Key new spending announcements
"Gonski 2.0" schools funding
● An extra $18.6 billion in federal school funding over the next ten years, with annual funding to grow to $30.6 billion by 2027.
● A new review lead by the architect of the original Gonski policy, David Gonski, will drive the funding allocation, but 24 independent and catholic schools are set to lose funding and a further 350 schools' funding will slow during this period.

Childcare funding
● $429.4 million over two year for early childhood education, extending a government agreement to provide 15 hours of teaching a week in preschool programs.

Vocational training
● $1.5 billion to states and territories over four years towards a new Skilling Australians Fund, prioritising apprenticeships and traineeships.

Read more in our Education expert reaction panel to this year's budget.
Badgerys Creek Airport
● $5.3 billion in equity funding to WSA Co, a new Commonwealth-owned company, to fund the first stages of a second airport for Sydney in the city's west, scheduled to open in 2026.

Melbourne-Brisbane inland rail
● An additional $8.4 billion investment in the Australian Rail Track Corporation towards the Melbourne-Brisbane inland rail project, which will allow freight between the two cities in under 24 hours.

State transport infrastructure projects
● $1.6 billion towards WA road and rail projects, including METRONET, which the McGowan state government took to the 2017 election.
● $844 million towards Queensland's Bruce Highway priority projects.
● $1 billion in infrastructure funding for Victorian projects including $500 million for regional rail upgrades and $30 million for Tullamarine Airport rail planning.

National Rail Program
● A $10 billion program over ten years to fund urban and regional rail projects.

Read more in our Economics expert reaction panel on the infrastructure announcements in this year's budget.
Unfreezing of the Medicare rebate for some GP and specialist visits
● Bulk-billed GP visits and medical procedures to be linked to inflation again from 1 July 2017, with non-concession visits to be unfrozen from 1 July 2018. Cost: $1 billion over four years.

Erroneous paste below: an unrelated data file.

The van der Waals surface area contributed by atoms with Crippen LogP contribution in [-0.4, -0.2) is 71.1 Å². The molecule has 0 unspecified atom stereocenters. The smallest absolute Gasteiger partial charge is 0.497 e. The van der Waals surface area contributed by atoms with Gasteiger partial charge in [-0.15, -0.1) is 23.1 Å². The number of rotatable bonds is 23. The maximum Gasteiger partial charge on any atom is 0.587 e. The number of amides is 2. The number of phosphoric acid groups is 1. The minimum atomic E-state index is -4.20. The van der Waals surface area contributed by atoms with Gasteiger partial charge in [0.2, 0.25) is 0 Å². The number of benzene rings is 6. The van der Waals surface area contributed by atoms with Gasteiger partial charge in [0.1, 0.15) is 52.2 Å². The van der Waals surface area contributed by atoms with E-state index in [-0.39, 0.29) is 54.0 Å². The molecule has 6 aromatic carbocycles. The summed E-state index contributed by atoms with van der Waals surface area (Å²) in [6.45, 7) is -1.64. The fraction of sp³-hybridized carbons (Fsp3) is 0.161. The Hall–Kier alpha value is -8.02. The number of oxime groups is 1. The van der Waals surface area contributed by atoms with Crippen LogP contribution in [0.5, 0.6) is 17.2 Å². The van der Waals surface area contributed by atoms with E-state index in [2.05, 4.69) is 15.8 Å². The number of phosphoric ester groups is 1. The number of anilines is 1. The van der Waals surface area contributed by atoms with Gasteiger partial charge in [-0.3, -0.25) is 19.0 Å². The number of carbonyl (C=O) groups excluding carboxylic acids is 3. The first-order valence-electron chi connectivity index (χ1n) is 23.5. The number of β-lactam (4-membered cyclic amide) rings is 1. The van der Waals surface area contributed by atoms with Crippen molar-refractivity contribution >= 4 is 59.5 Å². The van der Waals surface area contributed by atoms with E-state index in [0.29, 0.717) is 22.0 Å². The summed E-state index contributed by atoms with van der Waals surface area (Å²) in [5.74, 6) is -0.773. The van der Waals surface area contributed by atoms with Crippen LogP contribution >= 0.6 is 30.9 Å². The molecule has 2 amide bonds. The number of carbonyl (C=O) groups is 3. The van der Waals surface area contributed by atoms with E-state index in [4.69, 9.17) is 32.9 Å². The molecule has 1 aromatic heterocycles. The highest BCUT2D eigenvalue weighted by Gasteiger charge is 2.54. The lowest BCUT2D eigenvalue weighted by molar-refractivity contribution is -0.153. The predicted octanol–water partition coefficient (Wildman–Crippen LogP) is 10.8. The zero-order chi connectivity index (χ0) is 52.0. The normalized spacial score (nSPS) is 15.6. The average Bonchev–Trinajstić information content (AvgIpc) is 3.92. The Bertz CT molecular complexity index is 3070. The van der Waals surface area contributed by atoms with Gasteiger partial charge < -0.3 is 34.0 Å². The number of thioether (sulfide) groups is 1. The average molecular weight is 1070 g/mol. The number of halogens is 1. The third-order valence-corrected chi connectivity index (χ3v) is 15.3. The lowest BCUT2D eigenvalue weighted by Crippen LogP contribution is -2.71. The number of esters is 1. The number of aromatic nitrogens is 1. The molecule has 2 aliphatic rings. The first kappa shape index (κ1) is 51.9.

PBS changes
● $1.8 billion over five years towards reducing out-of-pocket costs for pharmaceuticals, particularly the most expensive medications for cancers and other teatments.

New hospital and specialist funding
● $730.4 million over the next ten years to upgrade Tasmania‚Äôs Mersey Hospital.
● $68 million in funding towards a proton beam therapy (to treat various forms of cancer) facility at the South Australian Health and Medical Research Institute (SAHMRI).
● $6 million in additional funding for specialist prostate cancer nurses.

Read more in our Health and Medicine expert reaction panel.
Veteran's affairs
$347.4 million in funding, including:
● $133.1 million over four years in gold card funding for survivors of post-second world war nuclear testing.
● $33.5 million over four years in non-liability mental health services for ex-service people, which will no longer disqualify veterans with mental health conditions prior to service.
● $171 million over five years to renegotiate contractual agreements with private hospitals for services and prosthetics.
● $9.8 million towards piloting new suicide prevention programs for veterans.
Housing affordability
First home saving within superannuation
● First-home buyers will be able to voluntarily contribute up to $15,000 per year ($30,000 total) to their superannuation to be set aside for a house deposit, at a cost of $250 million over four years.